Virginia political types have been speculating for months about Ed Gillespie’s future in politics.
[IMGCAP(1)]The buzz that the co-founder of Quinn Gillespie & Associates would run for a statewide race intensified recently when a fundraising invitation began circulating listing Gillespie as a co-host for an early St. Patrick’s Day event for Virginia gubernatorial candidate Bob McDonnell (R).
Gillespie, whose father is an Irish immigrant and whose Celtic credentials are unquestioned, is hosting the March 13 event with fellow GOPer David Norcross. Senate Minority Leader Mitch McConnell (R-Ky.) is expected to attend.
But Gillespie, a former Virginia GOP chairman, is putting the rumors to rest, at least for now.
“I’m not planning on running for anything,— he wrote in an e-mail. “I have volunteered to serve as general chairman of Bob McDonnell’s campaign for governor because he is a proven leader with a record of bipartisan success, and we need his experience in the commonwealth right now.—
And, he helpfully added: “Part of my responsibilities as general chairman include fundraising.—
Feeling Well, Thank You. Health care lobbyists are hoping President Barack Obama’s case of “summititis— does not go away anytime soon.
On the heels of last week’s health care summit at the White House and in anticipation of a heated debate on health care reform in Congress this summer, business across K Street is booming.
So far, there have been 184 new health-care-related registrations this year alone, according to lobbying disclosure records.
The new registrations cut a broad swath across the industry, a sign that no piece of the health care pie is immune to potential reforms — and everyone wants a seat at the table.
“A lot of health care interests, from nonprofits to hospitals and universities, are getting squeezed at the state and local level and are looking to the federal government for assistance,— said Edward Long, a vice president at Van Scoyoc Associates.
Others, he said, such as pharmaceutical companies and hospitals, see Obama’s focus on health care reform and “recognize an even greater need to have a seat at the table.—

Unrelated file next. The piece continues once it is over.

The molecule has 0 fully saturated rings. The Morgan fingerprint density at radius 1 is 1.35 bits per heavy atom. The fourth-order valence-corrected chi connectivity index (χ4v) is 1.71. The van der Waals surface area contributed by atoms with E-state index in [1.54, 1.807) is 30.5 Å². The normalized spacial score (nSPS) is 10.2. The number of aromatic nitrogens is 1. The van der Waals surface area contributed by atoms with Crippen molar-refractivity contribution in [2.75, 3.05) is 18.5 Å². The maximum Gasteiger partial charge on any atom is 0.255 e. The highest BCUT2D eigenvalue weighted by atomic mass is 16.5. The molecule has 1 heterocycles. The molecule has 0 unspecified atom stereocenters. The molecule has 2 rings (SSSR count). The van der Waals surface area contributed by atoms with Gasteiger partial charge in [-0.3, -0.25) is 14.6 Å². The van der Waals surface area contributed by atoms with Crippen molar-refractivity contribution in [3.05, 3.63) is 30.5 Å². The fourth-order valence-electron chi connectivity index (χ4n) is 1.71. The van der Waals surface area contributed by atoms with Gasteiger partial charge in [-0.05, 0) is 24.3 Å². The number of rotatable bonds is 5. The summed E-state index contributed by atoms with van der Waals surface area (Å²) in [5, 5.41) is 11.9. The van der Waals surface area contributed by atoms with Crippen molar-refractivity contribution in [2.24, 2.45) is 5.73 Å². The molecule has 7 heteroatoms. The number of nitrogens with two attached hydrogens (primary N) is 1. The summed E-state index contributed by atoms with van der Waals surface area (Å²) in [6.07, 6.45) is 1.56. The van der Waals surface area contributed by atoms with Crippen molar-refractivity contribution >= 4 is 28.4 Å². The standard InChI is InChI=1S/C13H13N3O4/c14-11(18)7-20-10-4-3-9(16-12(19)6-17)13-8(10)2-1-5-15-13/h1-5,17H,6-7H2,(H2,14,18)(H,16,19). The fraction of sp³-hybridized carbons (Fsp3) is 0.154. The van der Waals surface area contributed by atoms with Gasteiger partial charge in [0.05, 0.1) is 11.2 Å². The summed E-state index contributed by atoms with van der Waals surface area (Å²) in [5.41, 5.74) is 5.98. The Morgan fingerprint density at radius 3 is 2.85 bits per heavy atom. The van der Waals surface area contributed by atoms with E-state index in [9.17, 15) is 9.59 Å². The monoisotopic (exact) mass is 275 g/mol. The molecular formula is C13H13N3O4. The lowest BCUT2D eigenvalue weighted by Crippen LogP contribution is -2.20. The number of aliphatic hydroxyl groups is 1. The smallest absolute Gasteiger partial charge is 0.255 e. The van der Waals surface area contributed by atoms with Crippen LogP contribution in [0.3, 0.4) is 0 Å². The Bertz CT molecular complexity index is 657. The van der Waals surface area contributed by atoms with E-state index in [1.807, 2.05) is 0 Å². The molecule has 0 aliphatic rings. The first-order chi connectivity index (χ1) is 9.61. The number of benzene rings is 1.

While the majority of new registrants are signing on with major firms such as Van Scoyoc Associates, Bryan Cave, and Holland & Knight, others, including the National Association of Spine Specialists and the Physicians Committee for Responsible Medicine, are preparing to fight on their own.
Reflecting the administration’s call for a bipartisan approach, new registrants are also looking for assistance across both sides of the aisle.
“People need to be sure they have the appropriate level of Democrat contacts, but I don’t think the environment right now has negated the need for solid Republican contacts,— said Raissa Downs, a partner at the health care firm Tarplin, Downs & Young. “Health care reform in particular is still sincerely being discussed as a bipartisan effort.—
A Bran New Store. Whole Foods Market settled its case with antitrust regulators late last week, likely clearing the way for its merger with high-end grocery rival Wild Oats.
“We are pleased to have reached a mutually-satisfactory agreement with the FTC,— Whole Foods Chief Executive Officer John Mackey said in statement on Friday.
In December, the retail outlet hired Clinton White House lawyer and lobbyist Lanny Davis to smooth over the deal, which was announced more than a year ago.
The Federal Trade Commission, which is overseeing the merger, is expected to close the case before May 1.
K Street Moves. Brian Pomper, a partner at Parven Pomper Strategies, is the new executive director of the the Innovation Alliance, a business group focused on the federal patent system. A patent lawyer, Pomper previously worked for Senate Finance Chairman Max Baucus (D-Mont.) and at Skadden, Arps, Slate, Meagher & Flom.
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